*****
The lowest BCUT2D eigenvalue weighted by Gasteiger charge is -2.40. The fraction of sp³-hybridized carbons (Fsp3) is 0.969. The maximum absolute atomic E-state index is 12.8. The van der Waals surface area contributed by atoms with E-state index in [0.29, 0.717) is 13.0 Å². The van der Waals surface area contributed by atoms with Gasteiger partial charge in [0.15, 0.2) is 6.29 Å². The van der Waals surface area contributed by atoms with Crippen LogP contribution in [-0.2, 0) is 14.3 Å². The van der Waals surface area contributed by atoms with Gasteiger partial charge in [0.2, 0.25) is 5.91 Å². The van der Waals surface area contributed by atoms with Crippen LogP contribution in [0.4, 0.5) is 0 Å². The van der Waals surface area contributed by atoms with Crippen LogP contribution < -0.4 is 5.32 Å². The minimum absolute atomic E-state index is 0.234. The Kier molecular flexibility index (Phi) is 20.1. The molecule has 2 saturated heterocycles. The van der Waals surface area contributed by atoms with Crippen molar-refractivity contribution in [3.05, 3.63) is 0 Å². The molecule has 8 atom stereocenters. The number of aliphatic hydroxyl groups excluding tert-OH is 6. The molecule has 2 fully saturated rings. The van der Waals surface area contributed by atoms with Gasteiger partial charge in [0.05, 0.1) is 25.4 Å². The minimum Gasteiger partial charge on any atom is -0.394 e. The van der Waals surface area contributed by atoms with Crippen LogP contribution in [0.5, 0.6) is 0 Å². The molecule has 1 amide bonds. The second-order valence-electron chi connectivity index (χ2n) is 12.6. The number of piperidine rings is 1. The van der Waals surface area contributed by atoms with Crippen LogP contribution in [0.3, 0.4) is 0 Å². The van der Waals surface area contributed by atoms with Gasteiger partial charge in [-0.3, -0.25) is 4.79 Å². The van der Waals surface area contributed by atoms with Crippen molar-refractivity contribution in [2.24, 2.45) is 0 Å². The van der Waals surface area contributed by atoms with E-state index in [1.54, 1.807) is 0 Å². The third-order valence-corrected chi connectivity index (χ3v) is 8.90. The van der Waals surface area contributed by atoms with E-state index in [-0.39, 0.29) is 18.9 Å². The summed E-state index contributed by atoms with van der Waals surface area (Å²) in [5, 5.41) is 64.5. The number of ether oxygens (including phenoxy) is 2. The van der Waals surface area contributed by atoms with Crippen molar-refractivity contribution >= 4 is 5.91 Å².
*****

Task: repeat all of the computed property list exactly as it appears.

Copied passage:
The lowest BCUT2D eigenvalue weighted by Gasteiger charge is -2.40. The fraction of sp³-hybridized carbons (Fsp3) is 0.969. The maximum absolute atomic E-state index is 12.8. The van der Waals surface area contributed by atoms with E-state index in [0.29, 0.717) is 13.0 Å². The van der Waals surface area contributed by atoms with Gasteiger partial charge in [0.15, 0.2) is 6.29 Å². The van der Waals surface area contributed by atoms with Crippen LogP contribution in [-0.2, 0) is 14.3 Å². The van der Waals surface area contributed by atoms with Gasteiger partial charge in [0.2, 0.25) is 5.91 Å². The van der Waals surface area contributed by atoms with Crippen LogP contribution in [0.4, 0.5) is 0 Å². The van der Waals surface area contributed by atoms with Crippen LogP contribution < -0.4 is 5.32 Å². The minimum absolute atomic E-state index is 0.234. The Kier molecular flexibility index (Phi) is 20.1. The molecule has 2 saturated heterocycles. The van der Waals surface area contributed by atoms with Crippen molar-refractivity contribution in [3.05, 3.63) is 0 Å². The molecule has 8 atom stereocenters. The number of aliphatic hydroxyl groups excluding tert-OH is 6. The molecule has 2 fully saturated rings. The van der Waals surface area contributed by atoms with Gasteiger partial charge in [0.05, 0.1) is 25.4 Å². The minimum Gasteiger partial charge on any atom is -0.394 e. The van der Waals surface area contributed by atoms with Crippen LogP contribution in [0.5, 0.6) is 0 Å². The molecule has 1 amide bonds. The second-order valence-electron chi connectivity index (χ2n) is 12.6. The number of piperidine rings is 1. The van der Waals surface area contributed by atoms with Crippen LogP contribution in [0.3, 0.4) is 0 Å². The van der Waals surface area contributed by atoms with Gasteiger partial charge in [-0.3, -0.25) is 4.79 Å². The van der Waals surface area contributed by atoms with Crippen molar-refractivity contribution in [2.24, 2.45) is 0 Å². The van der Waals surface area contributed by atoms with E-state index in [1.54, 1.807) is 0 Å². The third-order valence-corrected chi connectivity index (χ3v) is 8.90. The van der Waals surface area contributed by atoms with E-state index in [-0.39, 0.29) is 18.9 Å². The summed E-state index contributed by atoms with van der Waals surface area (Å²) in [5, 5.41) is 64.5. The number of ether oxygens (including phenoxy) is 2. The van der Waals surface area contributed by atoms with Crippen molar-refractivity contribution >= 4 is 5.91 Å².